Castle: The Complete Eighth and Final Season DVD Review

Lots of problems with the show's final season 3 Stars

Unquestionably the most popular crime procedural ABC has fronted in many years, the final season of Castle unfortunately got too caught up in its unsatisfying on-going mystery arcs taking time away from the single episode crime stories and the always fun character interactions that have been the series’ hallmarks.

Castle (2009–2016)
Released: N/A
Rated: TV-14
Runtime: 43 min
Director: N/A
Genre: Comedy, Crime, Drama
Cast: Nathan Fillion, Stana Katic, Susan Sullivan, Jon Huertas
Writer(s): Andrew W. Marlowe
Plot: After a serial killer imitates the plots of his novels, successful mystery novelist Richard "Rick" Castle receives permission from the Mayor of New York City to tag along with an NYPD homicide investigation team for research purposes.
IMDB rating: 8.2
MetaScore: N/A

Disc Information
Studio: Disney
Distributed By: N/A
Video Resolution: 480P/MPEG-2
Aspect Ratio: 1.78:1
Audio: English 5.1 DD
Subtitles: English SDH, Spanish, French
Rating: TVPG=TV-PG
Run Time: 15 Hr. 46 Min.
Package Includes: DVD
Case Type: Amaray case with leaves in a slipcover
Disc Type: DVD-9 (dual layer)
Region: 1
Release Date: 08/23/2016
MSRP: $45.99

The Production: 3/5

How disappointing that the eighth and final season of ABC’s Castle went out with a whimper instead of a bang. Despite ridiculously over-the-top action sequences (hordes of armed mercenaries shooting up New York City streets spraying bullets in every direction and yet managing somehow to miss our heroes hiding behind scant cover), a very unsatisfactory season-long arc that strained credibility continuously, and several episodes where the mysteries simply didn’t hold water or were explained away too conveniently for reasonable audience responses, the series even at its lowest ebb managed to hold a large, faithful group of fans who kept it afloat during its final two rather desperate seasons, but it was clear that the time had come to end the show and let memories of the entertaining earlier seasons remain reasonably untarnished.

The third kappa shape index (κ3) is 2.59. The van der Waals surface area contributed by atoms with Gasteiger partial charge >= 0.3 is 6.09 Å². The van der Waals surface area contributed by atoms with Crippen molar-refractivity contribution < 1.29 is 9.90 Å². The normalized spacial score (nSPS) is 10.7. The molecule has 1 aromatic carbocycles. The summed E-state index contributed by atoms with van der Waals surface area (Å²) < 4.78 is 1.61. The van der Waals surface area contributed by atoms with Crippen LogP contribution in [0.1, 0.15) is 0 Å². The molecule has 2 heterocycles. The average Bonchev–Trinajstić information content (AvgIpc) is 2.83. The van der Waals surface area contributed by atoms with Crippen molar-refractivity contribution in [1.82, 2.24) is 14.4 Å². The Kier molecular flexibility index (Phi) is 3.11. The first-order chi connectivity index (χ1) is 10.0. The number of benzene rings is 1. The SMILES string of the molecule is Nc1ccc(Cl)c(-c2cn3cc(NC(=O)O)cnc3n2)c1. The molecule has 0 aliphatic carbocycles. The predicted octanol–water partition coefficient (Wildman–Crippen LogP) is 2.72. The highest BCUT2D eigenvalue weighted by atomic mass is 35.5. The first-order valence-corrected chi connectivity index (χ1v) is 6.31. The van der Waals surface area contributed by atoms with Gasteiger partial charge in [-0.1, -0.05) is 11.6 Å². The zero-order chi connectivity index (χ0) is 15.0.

Season eight’s major problems revolved around its mishandling of two long running storylines. Carried over from the previous season was the continuing conundrum of mystery writer Richard Castle’s (Nathan Fillion) two-month disappearance which began at the end of season six. In season eight, it became clear that Castle’s disappearance was connected to the season’s other long-running narrative arc: Captain Kate Beckett’s (Stana Katic) investigation into LockSat, a shady CIA analyst connected to the dirty politician Senator William Bracken (Jack Coleman) who had been instrumental in the murder of Beckett’s mother many years ago. The hunt for the identity of LockSat intrudes on almost every episode of this final season, even to the point of Beckett’s separating from Castle for almost half the season in a ludicrously nonsensical effort not to put him in danger (when the identity is finally revealed in the series finale episode, it’s quite a disappointment. Yes, as in The Mentalist’s revelation of Red John’s identity, it involves characters with whom the main characters have been in contact during the season, characters who could have taken Castle and Beckett and all of their friends and family out at any time without any elaborate scheme to bring them down). The intrusion into the regular procedurally-driven episodes of the show always seemed to make those cases seem less important and almost like filler for those whose primary interest was in uncovering the identity of this shadowy super killer. (And let’s don’t even begin to discuss the coda in the finale episode inserted at the last minute when it was revealed days before the finale aired that Castle would not be returning for a ninth season.)